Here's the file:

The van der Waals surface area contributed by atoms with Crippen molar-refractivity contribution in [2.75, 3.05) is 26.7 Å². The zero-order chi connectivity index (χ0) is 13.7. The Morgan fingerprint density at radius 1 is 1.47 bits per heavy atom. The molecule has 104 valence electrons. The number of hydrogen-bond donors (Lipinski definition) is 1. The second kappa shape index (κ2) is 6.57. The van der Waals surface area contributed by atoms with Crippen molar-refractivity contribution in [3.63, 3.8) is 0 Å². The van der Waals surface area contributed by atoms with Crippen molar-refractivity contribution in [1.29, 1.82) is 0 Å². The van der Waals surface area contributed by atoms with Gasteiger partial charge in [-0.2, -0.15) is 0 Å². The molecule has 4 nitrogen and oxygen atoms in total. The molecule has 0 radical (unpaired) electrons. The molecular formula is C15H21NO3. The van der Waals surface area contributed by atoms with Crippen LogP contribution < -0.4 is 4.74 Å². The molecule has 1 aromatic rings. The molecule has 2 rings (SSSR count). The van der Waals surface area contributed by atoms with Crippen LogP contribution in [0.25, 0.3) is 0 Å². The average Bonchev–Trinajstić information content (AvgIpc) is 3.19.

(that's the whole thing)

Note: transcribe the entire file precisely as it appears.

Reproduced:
The van der Waals surface area contributed by atoms with Crippen molar-refractivity contribution in [2.75, 3.05) is 26.7 Å². The zero-order chi connectivity index (χ0) is 13.7. The Morgan fingerprint density at radius 1 is 1.47 bits per heavy atom. The molecule has 104 valence electrons. The number of hydrogen-bond donors (Lipinski definition) is 1. The second kappa shape index (κ2) is 6.57. The van der Waals surface area contributed by atoms with Crippen molar-refractivity contribution in [3.63, 3.8) is 0 Å². The van der Waals surface area contributed by atoms with Crippen molar-refractivity contribution in [1.29, 1.82) is 0 Å². The van der Waals surface area contributed by atoms with Gasteiger partial charge in [-0.2, -0.15) is 0 Å². The molecule has 4 nitrogen and oxygen atoms in total. The molecule has 0 radical (unpaired) electrons. The molecular formula is C15H21NO3. The van der Waals surface area contributed by atoms with Crippen LogP contribution < -0.4 is 4.74 Å². The molecule has 1 aromatic rings. The molecule has 2 rings (SSSR count). The van der Waals surface area contributed by atoms with Crippen LogP contribution in [0.25, 0.3) is 0 Å². The average Bonchev–Trinajstić information content (AvgIpc) is 3.19.